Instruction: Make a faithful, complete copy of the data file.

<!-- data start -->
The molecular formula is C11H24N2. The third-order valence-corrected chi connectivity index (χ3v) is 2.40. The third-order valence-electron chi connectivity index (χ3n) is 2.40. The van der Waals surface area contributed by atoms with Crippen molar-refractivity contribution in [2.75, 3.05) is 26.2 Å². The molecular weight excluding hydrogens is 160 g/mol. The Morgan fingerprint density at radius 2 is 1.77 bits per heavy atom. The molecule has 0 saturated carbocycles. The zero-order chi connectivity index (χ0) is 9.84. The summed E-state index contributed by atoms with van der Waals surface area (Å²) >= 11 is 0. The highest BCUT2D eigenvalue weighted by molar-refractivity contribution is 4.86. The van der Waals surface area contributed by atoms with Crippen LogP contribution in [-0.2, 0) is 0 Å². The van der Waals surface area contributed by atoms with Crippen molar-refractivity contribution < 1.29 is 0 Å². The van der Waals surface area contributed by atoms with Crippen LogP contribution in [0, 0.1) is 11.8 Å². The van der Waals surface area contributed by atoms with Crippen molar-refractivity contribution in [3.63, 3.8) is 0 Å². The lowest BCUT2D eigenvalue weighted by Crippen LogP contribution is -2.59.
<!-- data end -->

The molecular formula is C11H24N2. The third-order valence-corrected chi connectivity index (χ3v) is 2.40. The third-order valence-electron chi connectivity index (χ3n) is 2.40. The van der Waals surface area contributed by atoms with Crippen molar-refractivity contribution in [2.75, 3.05) is 26.2 Å². The molecular weight excluding hydrogens is 160 g/mol. The Morgan fingerprint density at radius 2 is 1.77 bits per heavy atom. The molecule has 0 saturated carbocycles. The zero-order chi connectivity index (χ0) is 9.84. The summed E-state index contributed by atoms with van der Waals surface area (Å²) >= 11 is 0. The highest BCUT2D eigenvalue weighted by molar-refractivity contribution is 4.86. The van der Waals surface area contributed by atoms with Crippen LogP contribution in [-0.2, 0) is 0 Å². The van der Waals surface area contributed by atoms with Crippen molar-refractivity contribution < 1.29 is 0 Å². The van der Waals surface area contributed by atoms with Crippen LogP contribution in [0, 0.1) is 11.8 Å². The van der Waals surface area contributed by atoms with Crippen molar-refractivity contribution in [3.63, 3.8) is 0 Å². The lowest BCUT2D eigenvalue weighted by Crippen LogP contribution is -2.59.